New Zealand Socialist Party
The New Zealand Socialist Party was founded in 1901, promoting the works of Karl Marx and Friedrich Engels. The group, despite being relatively moderate when compared with many other socialists, met with little tangible success, but it nevertheless had considerable impact on the development of New Zealand socialism. It later merged in 1913 with a faction of the United Labour Party to form the Social Democratic Party.
|Founded||28 July 1901|
|Dissolved||1 July 1913|
|Merged into||Social Democratic Party|
The party was founded by members of the 'Clarionettes', a group of about 190 English Socialist immigrants recruited through William Ranstead's weekly publication. The original goal was to establish a socialist colony, though the colony was never organised. The Wellington branch of the party was founded on 28 July 1901, and the Christchurch branch in January 1902. The initial members were followers of Robert Blatchford's works.
Some of the most prominent leaders of the party were English-born Frederick Cooke and Ted Howard. Visitors from England were Tom Mann in 1902 and 1908 and Ben Tillett in 1907. Robert Rivers La Monte from America was (briefly) an organiser for the party: he was a member of the "Wobblies": the IWW Industrial Workers of the World.
By 1903, Robert Hogg was publishing a party journal called the Commonweal in Wellington. The party was not prolifically active and stood no candidates at the 1902 election. The party received new vigor with the entry of several radical unionists from Australia including Paddy Webb, Bob Semple, Michael Joseph Savage and Harry Holland.
Others of the Australian cohort, while less radical and active in attempts to enter the political sphere, were still invested in significant social change; Thomas Eagle, who was a carpenter by trade, was an example of those members who stood as representational of the local and regional labouring workforce, and championed issues for such groups accordingly, such as the open accessibility of education and resources to all people. Amongst early issues raised by Eagle that he brought to New Zealand was his campaign for public libraries to be open on Sundays, assumedly so that blue-collar workers (who then worked 6 days a week before the implementation of the 8-8-8 workday model) would be able to access books and media collections on their single day off.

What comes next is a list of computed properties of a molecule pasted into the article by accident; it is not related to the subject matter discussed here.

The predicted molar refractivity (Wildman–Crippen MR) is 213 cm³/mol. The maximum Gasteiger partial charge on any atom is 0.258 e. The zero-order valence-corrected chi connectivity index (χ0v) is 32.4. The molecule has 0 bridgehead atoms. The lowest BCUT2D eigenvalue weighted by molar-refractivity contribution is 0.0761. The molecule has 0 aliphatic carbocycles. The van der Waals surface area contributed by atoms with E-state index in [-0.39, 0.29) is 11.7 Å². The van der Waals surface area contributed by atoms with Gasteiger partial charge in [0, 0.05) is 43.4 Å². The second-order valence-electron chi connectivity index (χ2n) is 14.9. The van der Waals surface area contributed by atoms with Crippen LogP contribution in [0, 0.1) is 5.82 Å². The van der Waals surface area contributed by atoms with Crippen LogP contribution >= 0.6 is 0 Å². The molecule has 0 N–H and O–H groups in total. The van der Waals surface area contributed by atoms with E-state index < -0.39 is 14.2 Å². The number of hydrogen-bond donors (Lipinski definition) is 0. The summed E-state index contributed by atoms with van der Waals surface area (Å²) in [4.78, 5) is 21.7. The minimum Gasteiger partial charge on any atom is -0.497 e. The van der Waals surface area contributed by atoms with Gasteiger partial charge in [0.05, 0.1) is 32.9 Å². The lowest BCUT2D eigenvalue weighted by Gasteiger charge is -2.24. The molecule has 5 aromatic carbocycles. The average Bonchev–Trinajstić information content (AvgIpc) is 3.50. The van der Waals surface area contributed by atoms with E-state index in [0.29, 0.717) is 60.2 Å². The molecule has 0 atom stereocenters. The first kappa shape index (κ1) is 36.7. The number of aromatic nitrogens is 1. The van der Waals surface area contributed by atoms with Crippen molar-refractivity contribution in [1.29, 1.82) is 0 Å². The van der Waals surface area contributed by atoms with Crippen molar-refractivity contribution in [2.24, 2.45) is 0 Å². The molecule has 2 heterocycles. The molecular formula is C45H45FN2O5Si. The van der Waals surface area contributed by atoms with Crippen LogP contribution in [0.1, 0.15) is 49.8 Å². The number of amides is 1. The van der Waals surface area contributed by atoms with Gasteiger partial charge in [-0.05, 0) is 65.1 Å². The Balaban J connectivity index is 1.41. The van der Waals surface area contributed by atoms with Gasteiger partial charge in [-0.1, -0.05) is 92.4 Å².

By 1908 the party was tested by the Blackball miners strike and membership had increased to 3,000 by April of that year. Also that year the Socialist Party held its first national conference in Wellington. Many of the early leaders were from the UK and Australia, where radical ideologies were not uncommon among political parties, but were seen as out of touch in New Zealand, where more moderate platforms were the norm. As such the party failed to gain much traction.
A different group, the Socialist Party of New Zealand, was founded in 1930 and became the World Socialist Party (New Zealand).
The Socialist Party had a very leftist platform. Its members possessed Marxian views of class struggle and advocated the overthrowing of capitalisation by way of political and industrial action. It was then to make way for "the socialisation of the means of production, distribution and exchange."
- Brown 1980, p. 7.
- McAloon, Jim. "Frederick Riley Cooke". Dictionary of New Zealand Biography. Ministry for Culture and Heritage. Retrieved 23 April 2017.
- Bennett 2004, pp. 64, 65. sfn error: no target: CITEREFBennett2004 (help)
- "LABOR IN NEW ZEALAND". World. VI (125). Tasmania, Australia. 27 May 1921. p. 6. Retrieved 23 September 2020 – via National Library of Australia.
- Brown 1980, p. 11.
- Brown 1980, p. 10.
- Paul, J.T. (1946). Humanism in Politics: New Zealand Labour Party in Retrospect. Wellington, NZ: New Zealand Worker Printing and Publishing. p. 38.
- Brown, Bruce (1962). The Rise of New Zealand Labour: A history of the New Zealand Labour Party. Wellington: Price Milburn.
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